Question Need help with 8 pin and 6 pin connectors for power supply...!

Jun 18, 2021
4
1
15
0
I upgraded my power supply to a 1,200 watt Corsair after I found out the place I got my gaming PC from uses absolute garbage psu's. My fault for not researching ahead of time!

Any way, I managed to get everything connected. The PC boots up and is running stable.

However, the only issue I ran into is with the graphics card. With the HDMI cable connected to the card and both of the PCI e cables connected to the power supply, the screen says, "Power down and connect the PCI e cables for this video card."

The card was working perfectly before the power supply upgrade, so I doubt it's a bad card.

???

My card is the GeForce RTX 2070. It has two ports on the card, a 6 pin and 8 pin. The power supply obviously has plenty of PCI e ports.

The two cables I used were one 8 pin to 8 pin, and the other cable was an 8 pin to a 6+2 pin.

Am I using these cables wrong?

This is essentially mirrored on the power supply end. So the power supply has one 8 pin port connected and one 6,+2 port connected with the extra 2 pins left unconnected. Did I mess up?
 
Jun 18, 2021
4
1
15
0
Hey everybody, thanks for your insights and help, much appreciated!

So right after I posted this I figured it out. I was using all of the right cables, I think I might not have described it adequately or clearly enough.

The power supply is a Corsair ATX 1,200. So I don't know how cables work with other brands of psu's, but with Corsair they have the PCI e cables marked on one end as "PCI e" and then the other end of the cable with the other connector is blank.

The Corsair ATX 1200 comes with (1) 12v 8 pin to 8 pin cable which is for connecting the psu to the motherboard to supply power to the processor. And of course it has the usual 24 pin cable which connects to the long port on the motherboard as well. So those two cables were accounted for and already used.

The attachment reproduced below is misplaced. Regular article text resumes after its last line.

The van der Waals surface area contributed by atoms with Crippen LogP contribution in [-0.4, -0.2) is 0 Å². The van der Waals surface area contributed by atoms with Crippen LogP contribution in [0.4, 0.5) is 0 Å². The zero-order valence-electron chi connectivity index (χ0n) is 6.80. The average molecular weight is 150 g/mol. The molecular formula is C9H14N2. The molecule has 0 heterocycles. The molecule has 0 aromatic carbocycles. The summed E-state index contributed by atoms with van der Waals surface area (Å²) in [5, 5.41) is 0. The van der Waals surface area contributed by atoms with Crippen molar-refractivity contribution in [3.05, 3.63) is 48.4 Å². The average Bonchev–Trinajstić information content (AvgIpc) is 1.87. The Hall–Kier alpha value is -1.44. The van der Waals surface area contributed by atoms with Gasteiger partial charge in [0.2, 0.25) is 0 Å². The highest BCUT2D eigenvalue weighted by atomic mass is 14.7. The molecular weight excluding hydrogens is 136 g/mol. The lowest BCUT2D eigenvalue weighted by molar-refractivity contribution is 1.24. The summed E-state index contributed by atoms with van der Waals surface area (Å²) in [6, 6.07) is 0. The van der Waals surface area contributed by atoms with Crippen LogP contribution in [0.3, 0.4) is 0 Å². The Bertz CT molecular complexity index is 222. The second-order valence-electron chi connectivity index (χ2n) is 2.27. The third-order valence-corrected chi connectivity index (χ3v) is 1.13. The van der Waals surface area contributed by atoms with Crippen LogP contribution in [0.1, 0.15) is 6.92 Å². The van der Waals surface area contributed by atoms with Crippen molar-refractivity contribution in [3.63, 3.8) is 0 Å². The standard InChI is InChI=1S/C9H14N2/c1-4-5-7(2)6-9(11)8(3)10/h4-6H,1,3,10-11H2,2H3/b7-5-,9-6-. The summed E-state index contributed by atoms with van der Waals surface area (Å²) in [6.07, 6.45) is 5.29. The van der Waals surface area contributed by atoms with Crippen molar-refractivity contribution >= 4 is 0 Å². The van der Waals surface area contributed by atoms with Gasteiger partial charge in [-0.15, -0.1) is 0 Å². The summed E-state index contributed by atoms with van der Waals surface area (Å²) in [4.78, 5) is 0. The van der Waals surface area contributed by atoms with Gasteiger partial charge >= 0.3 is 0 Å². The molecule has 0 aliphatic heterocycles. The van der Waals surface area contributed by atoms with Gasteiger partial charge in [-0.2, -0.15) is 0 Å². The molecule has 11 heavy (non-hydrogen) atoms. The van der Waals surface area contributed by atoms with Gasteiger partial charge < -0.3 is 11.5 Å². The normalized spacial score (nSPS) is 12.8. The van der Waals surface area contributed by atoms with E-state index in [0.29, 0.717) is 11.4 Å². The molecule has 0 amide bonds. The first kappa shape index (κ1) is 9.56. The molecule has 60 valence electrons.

What was left for cables was stuff for SATA and peripherals, which I had all connected correctly.

And then finally the box had a half dozen PCI e cables which were all "6+2" on one end and then solid 8 on the other (with one empty pin.)

The "PCI e" marked ends are both "6+2" so you can accommodate both the 8 pin and 6 pin ports on the graphics card itself. You end up with the typical setup where on the graphics card the 8 pin port is filled with one of the "6+2"'s, and then the 6 pin port is filled with the "6" part of the "6+2" with the two extra pins hanging off the side and not needed. The other end of the cables (the end that goes into the psu) are solid, one piece 8 pin with one pin empty.

I had one of the cables backwards. I was using the solid 8 pin on the graphics card end and the "6+2" on the PSU end, which is backwards. Once I turned that one around the graphics card was recognized instantly and the PC went right to desktop no problem!

Just for reference: I read on a quite a few forums where gamers claimed that it doesn't matter which way you have PCI e cables when you're connecting a graphics cared to a psu. Well, that may be true on SOME brands of psus and gpus, but it certainly DOES matter with Corsair psus!
 

Vic 40

Titan
Ambassador
I had one of the cables backwards. I was using the solid 8 pin on the graphics card end and the "6+2" on the PSU end, which is backwards. Once I turned that one around the graphics card was recognized instantly and the PC went right to desktop no problem!
Well figured that you had a cable wrong since having a solid 8pin on the gpu side, but didn't think the 6+2 would fit the psu side.

Good to hear it works now and no other issues started because of this.
 

DSzymborski

Titan
Moderator
I think the confusion was that you were describing normal cables with the numbers of pins on the PSU side. That doesn't actually mean anything -- PSU cables are proprietary on the side that goes into the PSU, and the number of pins on the PSU side isn't standardized, so isn't generally relevant.
 

ASK THE COMMUNITY